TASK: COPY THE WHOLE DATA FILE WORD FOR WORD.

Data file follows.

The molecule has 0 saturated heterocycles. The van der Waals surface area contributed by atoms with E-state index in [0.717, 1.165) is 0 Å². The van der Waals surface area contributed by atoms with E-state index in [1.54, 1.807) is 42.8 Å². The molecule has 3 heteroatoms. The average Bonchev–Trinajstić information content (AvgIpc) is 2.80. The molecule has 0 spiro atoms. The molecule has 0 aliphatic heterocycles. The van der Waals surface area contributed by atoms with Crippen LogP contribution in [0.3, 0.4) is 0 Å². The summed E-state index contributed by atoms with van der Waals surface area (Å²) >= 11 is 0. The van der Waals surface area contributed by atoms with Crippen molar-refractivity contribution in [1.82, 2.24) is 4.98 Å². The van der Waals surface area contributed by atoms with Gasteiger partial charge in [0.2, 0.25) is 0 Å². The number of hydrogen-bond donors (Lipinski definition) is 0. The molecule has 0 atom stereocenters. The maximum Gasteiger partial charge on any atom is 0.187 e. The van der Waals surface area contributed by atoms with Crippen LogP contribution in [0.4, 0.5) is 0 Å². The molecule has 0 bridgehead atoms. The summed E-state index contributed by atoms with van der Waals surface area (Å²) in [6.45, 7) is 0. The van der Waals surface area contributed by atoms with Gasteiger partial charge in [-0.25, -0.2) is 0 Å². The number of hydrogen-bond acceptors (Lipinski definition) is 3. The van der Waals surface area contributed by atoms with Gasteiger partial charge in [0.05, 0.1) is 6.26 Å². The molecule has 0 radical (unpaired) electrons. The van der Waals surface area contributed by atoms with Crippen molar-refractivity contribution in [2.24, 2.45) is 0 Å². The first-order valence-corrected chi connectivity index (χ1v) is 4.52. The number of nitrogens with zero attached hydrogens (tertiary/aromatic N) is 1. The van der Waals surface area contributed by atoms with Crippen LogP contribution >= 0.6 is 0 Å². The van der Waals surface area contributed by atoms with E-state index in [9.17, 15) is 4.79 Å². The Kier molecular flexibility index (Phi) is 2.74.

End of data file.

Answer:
The molecule has 0 saturated heterocycles. The van der Waals surface area contributed by atoms with E-state index in [0.717, 1.165) is 0 Å². The van der Waals surface area contributed by atoms with E-state index in [1.54, 1.807) is 42.8 Å². The molecule has 3 heteroatoms. The average Bonchev–Trinajstić information content (AvgIpc) is 2.80. The molecule has 0 spiro atoms. The molecule has 0 aliphatic heterocycles. The van der Waals surface area contributed by atoms with Crippen LogP contribution in [0.3, 0.4) is 0 Å². The summed E-state index contributed by atoms with van der Waals surface area (Å²) >= 11 is 0. The van der Waals surface area contributed by atoms with Crippen molar-refractivity contribution in [1.82, 2.24) is 4.98 Å². The van der Waals surface area contributed by atoms with Gasteiger partial charge in [0.2, 0.25) is 0 Å². The number of hydrogen-bond donors (Lipinski definition) is 0. The molecule has 0 atom stereocenters. The maximum Gasteiger partial charge on any atom is 0.187 e. The van der Waals surface area contributed by atoms with Crippen LogP contribution in [0.4, 0.5) is 0 Å². The molecule has 0 bridgehead atoms. The summed E-state index contributed by atoms with van der Waals surface area (Å²) in [6.45, 7) is 0. The van der Waals surface area contributed by atoms with Gasteiger partial charge in [-0.25, -0.2) is 0 Å². The number of hydrogen-bond acceptors (Lipinski definition) is 3. The van der Waals surface area contributed by atoms with Gasteiger partial charge in [0.05, 0.1) is 6.26 Å². The molecule has 0 radical (unpaired) electrons. The van der Waals surface area contributed by atoms with Crippen molar-refractivity contribution in [2.24, 2.45) is 0 Å². The first-order valence-corrected chi connectivity index (χ1v) is 4.52. The number of nitrogens with zero attached hydrogens (tertiary/aromatic N) is 1. The van der Waals surface area contributed by atoms with Crippen LogP contribution >= 0.6 is 0 Å². The van der Waals surface area contributed by atoms with E-state index in [9.17, 15) is 4.79 Å². The Kier molecular flexibility index (Phi) is 2.74.